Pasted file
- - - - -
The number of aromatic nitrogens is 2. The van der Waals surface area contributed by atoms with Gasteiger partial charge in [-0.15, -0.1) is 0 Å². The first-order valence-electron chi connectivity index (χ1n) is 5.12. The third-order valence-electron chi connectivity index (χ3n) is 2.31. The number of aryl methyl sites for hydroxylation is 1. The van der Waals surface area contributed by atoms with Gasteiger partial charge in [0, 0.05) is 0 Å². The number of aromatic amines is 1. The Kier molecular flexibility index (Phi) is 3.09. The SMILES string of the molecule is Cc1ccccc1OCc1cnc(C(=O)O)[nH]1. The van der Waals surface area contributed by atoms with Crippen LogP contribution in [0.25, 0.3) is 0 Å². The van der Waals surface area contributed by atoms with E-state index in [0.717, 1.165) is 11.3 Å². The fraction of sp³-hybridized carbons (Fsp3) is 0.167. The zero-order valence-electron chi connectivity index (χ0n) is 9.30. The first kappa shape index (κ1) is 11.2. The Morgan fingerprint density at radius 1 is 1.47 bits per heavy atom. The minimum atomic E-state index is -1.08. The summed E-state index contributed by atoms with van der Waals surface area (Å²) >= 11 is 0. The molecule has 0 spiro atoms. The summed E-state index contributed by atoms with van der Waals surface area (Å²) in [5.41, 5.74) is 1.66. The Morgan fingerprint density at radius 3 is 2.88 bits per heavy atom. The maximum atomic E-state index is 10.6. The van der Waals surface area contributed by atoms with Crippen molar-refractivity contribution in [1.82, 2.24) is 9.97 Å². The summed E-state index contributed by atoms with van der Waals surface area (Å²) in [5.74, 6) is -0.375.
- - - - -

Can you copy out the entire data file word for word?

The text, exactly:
The number of aromatic nitrogens is 2. The van der Waals surface area contributed by atoms with Gasteiger partial charge in [-0.15, -0.1) is 0 Å². The first-order valence-electron chi connectivity index (χ1n) is 5.12. The third-order valence-electron chi connectivity index (χ3n) is 2.31. The number of aryl methyl sites for hydroxylation is 1. The van der Waals surface area contributed by atoms with Gasteiger partial charge in [0, 0.05) is 0 Å². The number of aromatic amines is 1. The Kier molecular flexibility index (Phi) is 3.09. The SMILES string of the molecule is Cc1ccccc1OCc1cnc(C(=O)O)[nH]1. The van der Waals surface area contributed by atoms with Crippen LogP contribution in [0.25, 0.3) is 0 Å². The van der Waals surface area contributed by atoms with E-state index in [0.717, 1.165) is 11.3 Å². The fraction of sp³-hybridized carbons (Fsp3) is 0.167. The zero-order valence-electron chi connectivity index (χ0n) is 9.30. The first kappa shape index (κ1) is 11.2. The Morgan fingerprint density at radius 1 is 1.47 bits per heavy atom. The minimum atomic E-state index is -1.08. The summed E-state index contributed by atoms with van der Waals surface area (Å²) >= 11 is 0. The molecule has 0 spiro atoms. The summed E-state index contributed by atoms with van der Waals surface area (Å²) in [5.41, 5.74) is 1.66. The Morgan fingerprint density at radius 3 is 2.88 bits per heavy atom. The maximum atomic E-state index is 10.6. The van der Waals surface area contributed by atoms with Crippen molar-refractivity contribution in [1.82, 2.24) is 9.97 Å². The summed E-state index contributed by atoms with van der Waals surface area (Å²) in [5.74, 6) is -0.375.